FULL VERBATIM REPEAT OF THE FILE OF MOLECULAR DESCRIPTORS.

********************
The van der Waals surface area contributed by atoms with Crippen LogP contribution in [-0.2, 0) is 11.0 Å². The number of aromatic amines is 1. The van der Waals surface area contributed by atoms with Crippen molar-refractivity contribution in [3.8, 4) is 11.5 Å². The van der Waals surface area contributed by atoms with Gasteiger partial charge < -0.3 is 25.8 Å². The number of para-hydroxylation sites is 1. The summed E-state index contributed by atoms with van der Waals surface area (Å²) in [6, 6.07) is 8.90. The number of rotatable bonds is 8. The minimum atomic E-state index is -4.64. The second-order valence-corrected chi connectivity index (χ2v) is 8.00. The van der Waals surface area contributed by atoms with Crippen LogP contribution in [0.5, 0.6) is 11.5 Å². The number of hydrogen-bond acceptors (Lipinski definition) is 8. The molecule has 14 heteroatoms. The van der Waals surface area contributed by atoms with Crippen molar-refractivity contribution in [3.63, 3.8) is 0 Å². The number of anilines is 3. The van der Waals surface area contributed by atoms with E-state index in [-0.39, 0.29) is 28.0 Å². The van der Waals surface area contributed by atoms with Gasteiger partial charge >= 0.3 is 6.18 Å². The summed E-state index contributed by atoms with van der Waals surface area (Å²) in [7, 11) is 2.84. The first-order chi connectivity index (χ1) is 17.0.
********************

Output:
The van der Waals surface area contributed by atoms with Crippen LogP contribution in [-0.2, 0) is 11.0 Å². The number of aromatic amines is 1. The van der Waals surface area contributed by atoms with Crippen molar-refractivity contribution in [3.8, 4) is 11.5 Å². The van der Waals surface area contributed by atoms with Gasteiger partial charge < -0.3 is 25.8 Å². The number of para-hydroxylation sites is 1. The summed E-state index contributed by atoms with van der Waals surface area (Å²) in [6, 6.07) is 8.90. The number of rotatable bonds is 8. The minimum atomic E-state index is -4.64. The second-order valence-corrected chi connectivity index (χ2v) is 8.00. The van der Waals surface area contributed by atoms with Crippen LogP contribution in [0.5, 0.6) is 11.5 Å². The number of hydrogen-bond acceptors (Lipinski definition) is 8. The molecule has 14 heteroatoms. The van der Waals surface area contributed by atoms with Crippen molar-refractivity contribution in [3.63, 3.8) is 0 Å². The number of anilines is 3. The van der Waals surface area contributed by atoms with E-state index in [-0.39, 0.29) is 28.0 Å². The van der Waals surface area contributed by atoms with Gasteiger partial charge >= 0.3 is 6.18 Å². The summed E-state index contributed by atoms with van der Waals surface area (Å²) in [7, 11) is 2.84. The first-order chi connectivity index (χ1) is 17.0.